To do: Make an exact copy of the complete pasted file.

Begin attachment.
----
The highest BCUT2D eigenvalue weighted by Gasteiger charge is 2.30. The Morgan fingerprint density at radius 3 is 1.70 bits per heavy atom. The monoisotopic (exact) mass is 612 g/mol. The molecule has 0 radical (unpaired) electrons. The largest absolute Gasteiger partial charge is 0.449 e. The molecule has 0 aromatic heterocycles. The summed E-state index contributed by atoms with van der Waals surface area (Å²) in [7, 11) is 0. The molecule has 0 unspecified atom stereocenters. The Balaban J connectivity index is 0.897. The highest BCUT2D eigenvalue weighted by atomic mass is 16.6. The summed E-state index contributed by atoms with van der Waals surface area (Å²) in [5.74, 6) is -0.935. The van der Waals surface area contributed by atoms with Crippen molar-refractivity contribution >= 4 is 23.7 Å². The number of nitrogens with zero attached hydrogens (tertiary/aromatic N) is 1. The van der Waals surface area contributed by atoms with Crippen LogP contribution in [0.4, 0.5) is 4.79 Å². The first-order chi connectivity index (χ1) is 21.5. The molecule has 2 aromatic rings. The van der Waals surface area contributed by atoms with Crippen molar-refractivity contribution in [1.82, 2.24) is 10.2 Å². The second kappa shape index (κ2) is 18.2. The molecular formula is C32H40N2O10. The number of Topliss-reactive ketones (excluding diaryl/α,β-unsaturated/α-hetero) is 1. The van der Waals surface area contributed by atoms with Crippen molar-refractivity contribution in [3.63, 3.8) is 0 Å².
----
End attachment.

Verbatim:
The highest BCUT2D eigenvalue weighted by Gasteiger charge is 2.30. The Morgan fingerprint density at radius 3 is 1.70 bits per heavy atom. The monoisotopic (exact) mass is 612 g/mol. The molecule has 0 radical (unpaired) electrons. The largest absolute Gasteiger partial charge is 0.449 e. The molecule has 0 aromatic heterocycles. The summed E-state index contributed by atoms with van der Waals surface area (Å²) in [7, 11) is 0. The molecule has 0 unspecified atom stereocenters. The Balaban J connectivity index is 0.897. The highest BCUT2D eigenvalue weighted by atomic mass is 16.6. The summed E-state index contributed by atoms with van der Waals surface area (Å²) in [5.74, 6) is -0.935. The van der Waals surface area contributed by atoms with Crippen molar-refractivity contribution >= 4 is 23.7 Å². The number of nitrogens with zero attached hydrogens (tertiary/aromatic N) is 1. The van der Waals surface area contributed by atoms with Crippen LogP contribution in [0.4, 0.5) is 4.79 Å². The first-order chi connectivity index (χ1) is 21.5. The molecule has 2 aromatic rings. The van der Waals surface area contributed by atoms with Crippen molar-refractivity contribution in [1.82, 2.24) is 10.2 Å². The second kappa shape index (κ2) is 18.2. The molecular formula is C32H40N2O10. The number of Topliss-reactive ketones (excluding diaryl/α,β-unsaturated/α-hetero) is 1. The van der Waals surface area contributed by atoms with Crippen molar-refractivity contribution in [3.63, 3.8) is 0 Å².